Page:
Women leaders of today are doing some pretty incredible things.
They are reshaping global industries to make room for growth and diversity. They’re pushing the envelope of innovation and starting businesses to provide opportunities in the workplace. Most importantly, they’re sharing their experiences, challenges, and learning with others — paving the way for the next, more diverse generation of leaders.
In celebration of International Women’s Day, we celebrate those who have shared their stories with our ‘Women of Data’ series to highlight the insights and lessons they’ve learned during their journeys.
“Confidence can be hard to come by, but it is essential to leadership. If you don’t feel confident, dig in and figure out how to build your confidence. It might mean learning something new, developing expertise or simply creating affirmations to psych yourself up!”
—Margaret Rosas, VP of the Department of Customer Love at Looker
(read Margaret’s full story here)
“Do It. Data is the new oil. Data is a currency of its own. In this field, the sky is the limit, as the uses and applications of data are infinite. Data like the internet will eventually drive every facet of our lives. Think of it as getting a ride to space on NASA’s first space shuttle, and getting to choose any planet to explore!”
—Mico Yuk, Co-Founder of BI Brainz and the Analytics on Fire Podcast
(read Mico’s full story here)
“Find out what you are really passionate about, what you would be happy spending every day doing, as opposed to a job that you like the idea of more than the actual day-to-day work. And keep an open mind about what your ideal job might look like, whether it be what industry you will work in, what location, or what size of company. You might surprise yourself and end up enjoying a job you never set out to get.”
—Cara Baestlein, Implementation Engineering Lead at Snowplow Analytics
(read Cara’s full story here)
“Without data, you're just another person with an opinion (W. Edwards Deming). But when you know your business and you know how to use data effectively to explain and analyze your business, then you have just equipped yourself to successfully answer questions and solve problems.”
—Amy Anthony, Senior Data and Analytics Leader
(read Amy’s full story here)
“Data can help strengthen our narratives. When you want to push for a new idea or show how you're making an impact, lead with your story, but complement that story with data.”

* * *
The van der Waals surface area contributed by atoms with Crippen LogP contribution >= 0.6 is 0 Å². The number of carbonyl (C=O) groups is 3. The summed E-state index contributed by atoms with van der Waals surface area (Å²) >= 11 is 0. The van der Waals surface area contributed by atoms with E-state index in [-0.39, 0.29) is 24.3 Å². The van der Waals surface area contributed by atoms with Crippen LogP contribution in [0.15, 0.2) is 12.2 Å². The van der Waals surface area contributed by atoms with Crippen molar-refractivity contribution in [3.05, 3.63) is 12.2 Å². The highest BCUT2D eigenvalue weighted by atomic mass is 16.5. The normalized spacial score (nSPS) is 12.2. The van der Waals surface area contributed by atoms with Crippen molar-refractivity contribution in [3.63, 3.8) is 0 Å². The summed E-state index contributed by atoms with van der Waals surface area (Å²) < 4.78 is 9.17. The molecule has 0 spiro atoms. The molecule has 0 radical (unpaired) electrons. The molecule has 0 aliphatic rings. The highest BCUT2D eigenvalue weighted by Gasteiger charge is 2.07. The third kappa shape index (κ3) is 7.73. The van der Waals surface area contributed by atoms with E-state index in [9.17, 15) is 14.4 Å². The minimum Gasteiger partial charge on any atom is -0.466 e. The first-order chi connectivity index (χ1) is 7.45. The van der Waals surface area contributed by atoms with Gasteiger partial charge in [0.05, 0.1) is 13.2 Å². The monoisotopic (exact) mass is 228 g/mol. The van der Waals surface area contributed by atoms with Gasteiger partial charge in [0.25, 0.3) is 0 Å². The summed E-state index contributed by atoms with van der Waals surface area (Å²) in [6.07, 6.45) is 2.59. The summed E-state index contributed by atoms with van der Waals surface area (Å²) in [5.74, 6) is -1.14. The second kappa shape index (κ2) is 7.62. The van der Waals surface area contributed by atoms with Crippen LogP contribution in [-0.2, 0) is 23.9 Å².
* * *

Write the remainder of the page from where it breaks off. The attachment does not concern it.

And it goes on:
—Anicia Santos, Sales Engineering Manager at Looker
(read Anicia’s full story here)
“Regardless of your team or role in a company, you can use data to better understand your baseline, set quantitative goals and work towards those goals. Along the way you can keep tabs on the important metrics so you can keep doing the things that are helping and iterate and change the things that aren’t.”
—Liz Hartmann, Head of Product Analytics at Segment
(read Liz’s full story here)
“The most powerful part of data is it allows you to surface real information when making decisions rather than relying on assumptions. While I do not think that data is the solution to building this diverse and equal workplace, I do believe that it has the ability to ignite change. Just by showing simple workplace statistics, it causes individuals to think twice when faced with decisions that may impact diversity and equality.”
—Rachel Bradley-Haas, Sr Manager of Business Analytics & Data Engineering at Heroku
(read Rachel’s full story here)
“Data has no prejudice. Companies can analyze the data to uncover inequalities or areas that lack in diversity and work to correct them. Namely strives for that internally, and some of the most important work I do is to build software that helps HR professionals dig into their own workforce data.”
—Oana Tararache, Data Engineering Manager at Namely
(read Oana’s full story here)
“Data is very powerful. It permeates most of everything that we do, sometimes without us even realizing it. It can come in the form of KPIs that help you push your business in the right direction, or operational data that tells you the when, what, and where of your applications, warehouses, and traffic. What I think is most valuable about data is its function as a communication bridge between people across all different levels of a company. You may not understand the internal mechanics of other teams and departments, but you can understand the data, and that helps you drive your point across.”
—Diana Streche, Data Engineer at Adore Me
(Diana’s full story coming soon!)
If you know of someone who you think should be featured in our ‘Women of Data’ series, reach out to us — we’d love to hear from you!